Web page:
Talking about faith is something I do much more with those converting to Judaism than with those born Jewish who are active in the life of the synagogue. This is a fact of life for alot of rabbis, I think, though I have never formally surveyed the crowd. But anecdotally, I'd say it's a pattern that we see. Especially among liberal Jews, the connection to the synagogue is a matter of affiliation--where belonging in and of itself is a sign of Jewishness; the deeply felt urge to raise one's kids as Jews (with the crowning achievement of the Bar/Bat mitzvah; and then it's the sense of community in times of joy and sorrow (in fact, often, more sorrow than joy. A 25th wedding anniversary will generally be celebrated at a nice restaurant; but when someone dies or is sick, we call the synagogue.) Absent from this equation is the faith dynamic, which generally surfaces amidst a crisis. Why do we suffer? Why has someone died? Where do the dead go? But again, in general, this stuff makes us uncomfortable.
Former Christians seeking to become Jews, on the other, come from a place of faith and prayer. Their religious traditions took it for granted that faith was the very language of religion (as opposed to the Jewish experience which could be land, language, food, music, literature, morals, ethics and then faith.)
In my conversations with numbers of people these last few years, I'm continually amazed at how the conversion experience into Judaism is a journey of faith more than a journey into a nation, though for some, that transition into peoplehood is equally compelling. Converts come to Judaism having had the practice of speaking to God; of engaging with the sacred through prayer; and of struggling to understand their relationship to a tradition as an engagement using the language of faith. For many, interestingly enough, their decision to become Jews is rooted in the idea that the particular Jewish language of faith--a formless, non-anthropomorphic God and a Torah with an infinite interpretative dimension--is exactly the expression of faith they were looking for. Their homecoming is as real as those born Jewish--it's just in the part of the house where it's presumed that when we talk to God, God actually listens.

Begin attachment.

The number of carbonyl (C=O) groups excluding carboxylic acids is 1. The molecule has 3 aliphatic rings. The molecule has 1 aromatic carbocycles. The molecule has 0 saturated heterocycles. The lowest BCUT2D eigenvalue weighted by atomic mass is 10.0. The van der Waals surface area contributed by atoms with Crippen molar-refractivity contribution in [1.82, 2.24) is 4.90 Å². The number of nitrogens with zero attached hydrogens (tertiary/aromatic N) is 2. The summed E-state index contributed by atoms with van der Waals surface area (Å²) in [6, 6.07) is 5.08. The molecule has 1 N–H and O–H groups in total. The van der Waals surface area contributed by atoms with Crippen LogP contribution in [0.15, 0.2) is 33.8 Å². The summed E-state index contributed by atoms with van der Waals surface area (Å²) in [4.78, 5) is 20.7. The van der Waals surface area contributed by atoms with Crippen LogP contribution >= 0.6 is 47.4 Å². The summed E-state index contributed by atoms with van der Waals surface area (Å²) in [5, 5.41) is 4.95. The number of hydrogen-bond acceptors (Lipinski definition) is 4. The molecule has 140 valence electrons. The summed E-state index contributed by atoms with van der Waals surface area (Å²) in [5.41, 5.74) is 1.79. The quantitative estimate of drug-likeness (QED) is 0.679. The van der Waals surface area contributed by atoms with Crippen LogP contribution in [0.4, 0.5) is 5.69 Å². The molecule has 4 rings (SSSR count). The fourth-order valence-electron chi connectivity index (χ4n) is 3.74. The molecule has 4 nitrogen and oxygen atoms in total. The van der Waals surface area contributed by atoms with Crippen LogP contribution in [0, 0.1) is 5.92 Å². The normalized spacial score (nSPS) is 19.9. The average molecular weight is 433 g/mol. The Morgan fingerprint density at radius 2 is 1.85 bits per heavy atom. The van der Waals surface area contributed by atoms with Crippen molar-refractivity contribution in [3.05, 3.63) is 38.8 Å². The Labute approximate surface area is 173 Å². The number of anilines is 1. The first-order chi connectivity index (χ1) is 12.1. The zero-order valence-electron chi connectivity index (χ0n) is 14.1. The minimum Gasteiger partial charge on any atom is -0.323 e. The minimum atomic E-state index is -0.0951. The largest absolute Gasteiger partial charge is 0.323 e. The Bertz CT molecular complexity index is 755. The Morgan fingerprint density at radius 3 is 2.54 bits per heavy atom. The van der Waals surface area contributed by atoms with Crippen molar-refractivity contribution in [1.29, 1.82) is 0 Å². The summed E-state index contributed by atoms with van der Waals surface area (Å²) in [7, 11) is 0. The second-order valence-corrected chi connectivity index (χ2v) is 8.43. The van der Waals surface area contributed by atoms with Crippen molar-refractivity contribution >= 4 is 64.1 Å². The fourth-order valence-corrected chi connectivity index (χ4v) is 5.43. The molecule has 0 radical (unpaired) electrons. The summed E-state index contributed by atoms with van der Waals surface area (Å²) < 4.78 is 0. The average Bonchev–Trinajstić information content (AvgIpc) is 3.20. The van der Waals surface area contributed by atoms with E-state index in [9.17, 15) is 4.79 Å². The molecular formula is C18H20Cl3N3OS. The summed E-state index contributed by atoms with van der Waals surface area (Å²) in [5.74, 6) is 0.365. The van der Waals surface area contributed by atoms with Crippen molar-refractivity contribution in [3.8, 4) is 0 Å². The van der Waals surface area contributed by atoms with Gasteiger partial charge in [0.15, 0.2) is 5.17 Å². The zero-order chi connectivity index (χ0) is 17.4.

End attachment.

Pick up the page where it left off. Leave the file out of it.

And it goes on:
This particular paradoxical structure--a formless, non-anthropomorphic God who listens--is one of the foundations of the Jewish home they build.
This morning, while running in the Park, I had this thought that in the year ahead, this is a worthy conversation to be had in our community. A dialogue among the faithful and the faithless and those who don't yet know. While it's a cliche to say there is much for people to learn from one another, I think that in Jewish community's we often don't fully get the equation down right when it comes to conversion. Meaning: we presume that (and it's not necessarily wrong) as Larry David once sagely put it, "you come over to our side." But what about looking at the dynamic from the other direction--what might those born Jewish learn and understand about the faith journey of those not born into the Tradition. What informs their souls in relationship with the God of our Ancestors. Converts, when joining up, acquire a Hebrew name for themselves and immediately become a son or daughter of Abraham and Sarah. They acquire lineage. The lineage of the first Jew, who wasn't born a Jew, but who listened and responded when God spoke.
So next fall I'll be interested in putting together a series of conversations on the faith journey in the life of those in our community. Let me know if you're interested.